• Shake oral suspension well prior to administration; measure dose accurately with calibrated device.
  • Store tables in tight, light-resistant container at room temperature; refrigerate suspension after opening and discard unused portion after 14 days.

Drug Notes ::

 Patient/Family Education

  • Advise patient to take with or after meals if GI intolerance occurs.
  • Instruct patient and family to adhere to around the clock schedule as directed. Explain that if dose is missed, patient should take it as soon as remembered. Emphasize that patient should not double up doses.
  • Tell patient to notify other physicians/dentist of therapy prior to other treatments/surgery.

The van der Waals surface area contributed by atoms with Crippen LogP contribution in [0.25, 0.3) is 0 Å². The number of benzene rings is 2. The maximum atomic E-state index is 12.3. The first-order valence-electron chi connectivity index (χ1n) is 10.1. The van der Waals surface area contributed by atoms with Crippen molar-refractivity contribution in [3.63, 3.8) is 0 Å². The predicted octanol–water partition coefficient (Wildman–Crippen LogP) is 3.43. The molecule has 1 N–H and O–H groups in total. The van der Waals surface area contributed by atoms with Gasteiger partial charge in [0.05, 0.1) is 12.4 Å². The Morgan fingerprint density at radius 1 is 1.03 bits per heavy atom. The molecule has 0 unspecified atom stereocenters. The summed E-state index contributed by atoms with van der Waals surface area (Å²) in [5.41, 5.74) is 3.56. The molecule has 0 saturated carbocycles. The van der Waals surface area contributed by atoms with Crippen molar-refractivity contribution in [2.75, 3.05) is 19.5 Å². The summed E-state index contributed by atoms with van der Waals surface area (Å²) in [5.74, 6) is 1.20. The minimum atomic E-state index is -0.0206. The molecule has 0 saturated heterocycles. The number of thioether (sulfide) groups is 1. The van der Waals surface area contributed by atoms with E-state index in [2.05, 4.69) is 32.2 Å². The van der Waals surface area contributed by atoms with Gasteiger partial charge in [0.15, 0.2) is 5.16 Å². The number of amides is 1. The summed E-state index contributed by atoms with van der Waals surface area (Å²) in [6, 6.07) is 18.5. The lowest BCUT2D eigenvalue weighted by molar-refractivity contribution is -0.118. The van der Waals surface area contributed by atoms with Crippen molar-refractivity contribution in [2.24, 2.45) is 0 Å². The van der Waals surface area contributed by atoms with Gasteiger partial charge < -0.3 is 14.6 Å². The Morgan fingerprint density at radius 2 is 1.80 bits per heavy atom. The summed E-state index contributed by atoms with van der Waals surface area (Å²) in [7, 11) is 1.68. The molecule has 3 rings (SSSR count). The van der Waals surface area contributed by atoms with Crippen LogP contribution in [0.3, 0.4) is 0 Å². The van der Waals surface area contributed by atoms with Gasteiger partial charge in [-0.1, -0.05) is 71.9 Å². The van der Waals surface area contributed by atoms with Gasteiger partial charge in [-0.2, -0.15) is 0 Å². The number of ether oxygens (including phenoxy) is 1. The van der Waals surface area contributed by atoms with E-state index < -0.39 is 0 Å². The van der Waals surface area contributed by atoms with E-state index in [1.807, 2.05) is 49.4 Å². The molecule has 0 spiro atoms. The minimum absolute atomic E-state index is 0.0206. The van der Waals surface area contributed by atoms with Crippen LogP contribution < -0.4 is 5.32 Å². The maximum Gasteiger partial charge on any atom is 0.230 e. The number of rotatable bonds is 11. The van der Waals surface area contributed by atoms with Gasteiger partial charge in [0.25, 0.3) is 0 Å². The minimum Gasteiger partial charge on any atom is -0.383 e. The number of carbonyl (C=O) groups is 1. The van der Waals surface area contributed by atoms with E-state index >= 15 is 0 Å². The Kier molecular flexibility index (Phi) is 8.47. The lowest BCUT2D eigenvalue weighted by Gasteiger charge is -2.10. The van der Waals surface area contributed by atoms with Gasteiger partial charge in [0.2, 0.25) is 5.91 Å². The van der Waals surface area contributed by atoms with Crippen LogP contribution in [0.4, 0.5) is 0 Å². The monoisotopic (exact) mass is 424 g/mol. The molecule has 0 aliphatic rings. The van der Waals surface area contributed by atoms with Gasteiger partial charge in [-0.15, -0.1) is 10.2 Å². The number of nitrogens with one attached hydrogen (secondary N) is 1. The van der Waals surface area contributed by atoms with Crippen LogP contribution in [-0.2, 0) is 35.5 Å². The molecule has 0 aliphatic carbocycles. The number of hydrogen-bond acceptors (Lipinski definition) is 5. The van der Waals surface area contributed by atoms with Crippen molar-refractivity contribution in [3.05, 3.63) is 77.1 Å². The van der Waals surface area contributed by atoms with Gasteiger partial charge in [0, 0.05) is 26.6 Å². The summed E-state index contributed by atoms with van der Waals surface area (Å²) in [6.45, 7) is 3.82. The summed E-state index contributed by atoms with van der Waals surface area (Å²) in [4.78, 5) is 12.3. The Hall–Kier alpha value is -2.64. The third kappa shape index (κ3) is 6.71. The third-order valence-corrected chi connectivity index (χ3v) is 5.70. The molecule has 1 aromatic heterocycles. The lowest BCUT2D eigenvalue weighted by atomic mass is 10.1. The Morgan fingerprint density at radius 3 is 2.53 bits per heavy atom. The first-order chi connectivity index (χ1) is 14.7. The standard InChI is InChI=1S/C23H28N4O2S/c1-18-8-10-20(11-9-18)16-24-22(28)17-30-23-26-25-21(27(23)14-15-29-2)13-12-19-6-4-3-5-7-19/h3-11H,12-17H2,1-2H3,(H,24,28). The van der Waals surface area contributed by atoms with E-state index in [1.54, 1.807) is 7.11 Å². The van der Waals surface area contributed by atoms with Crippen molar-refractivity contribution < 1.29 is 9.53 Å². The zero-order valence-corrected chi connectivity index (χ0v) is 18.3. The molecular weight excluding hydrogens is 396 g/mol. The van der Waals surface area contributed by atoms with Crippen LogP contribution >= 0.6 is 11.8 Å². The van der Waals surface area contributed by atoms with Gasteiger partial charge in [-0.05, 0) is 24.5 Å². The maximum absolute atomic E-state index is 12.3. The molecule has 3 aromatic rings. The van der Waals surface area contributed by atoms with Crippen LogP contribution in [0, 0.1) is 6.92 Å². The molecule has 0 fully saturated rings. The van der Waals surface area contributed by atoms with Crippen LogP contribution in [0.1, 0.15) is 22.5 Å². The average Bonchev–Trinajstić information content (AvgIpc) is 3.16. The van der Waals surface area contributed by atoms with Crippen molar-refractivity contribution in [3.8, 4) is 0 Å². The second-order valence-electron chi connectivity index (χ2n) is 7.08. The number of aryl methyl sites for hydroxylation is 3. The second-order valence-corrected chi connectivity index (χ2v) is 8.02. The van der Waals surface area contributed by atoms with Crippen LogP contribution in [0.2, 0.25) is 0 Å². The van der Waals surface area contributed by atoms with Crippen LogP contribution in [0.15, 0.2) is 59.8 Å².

• Explain that medication may cause urine and skin to have yellow-orange discoloration (expected effect) and that it may permanently stain soft contact lenses yellow.
  • Encourage medical follow-up to ensure success of therapy and to evaluate continuing symptoms.
  • Advise patient to take each oral dose with full glass of water to prevent crystalluria.
  • Instruct patient to report the following symptoms to physician immediately: Difficulty breathing, skin rash, fever, chills, mouth sores, sore throat, ringing in ears, or unusual bleeding/bruising.
  • Advise patient that drug may cause dizziness and to use caution while driving or performing other activities requiring mental alertness.
  • Caution patient to avoid exposure to sunlight and to wear protective clothing or use sunscreen to avoid photosensitivity reaction.
  • Instruct patient not to take otc medications (even vitamins) without consulting physician.

Disclaimer ::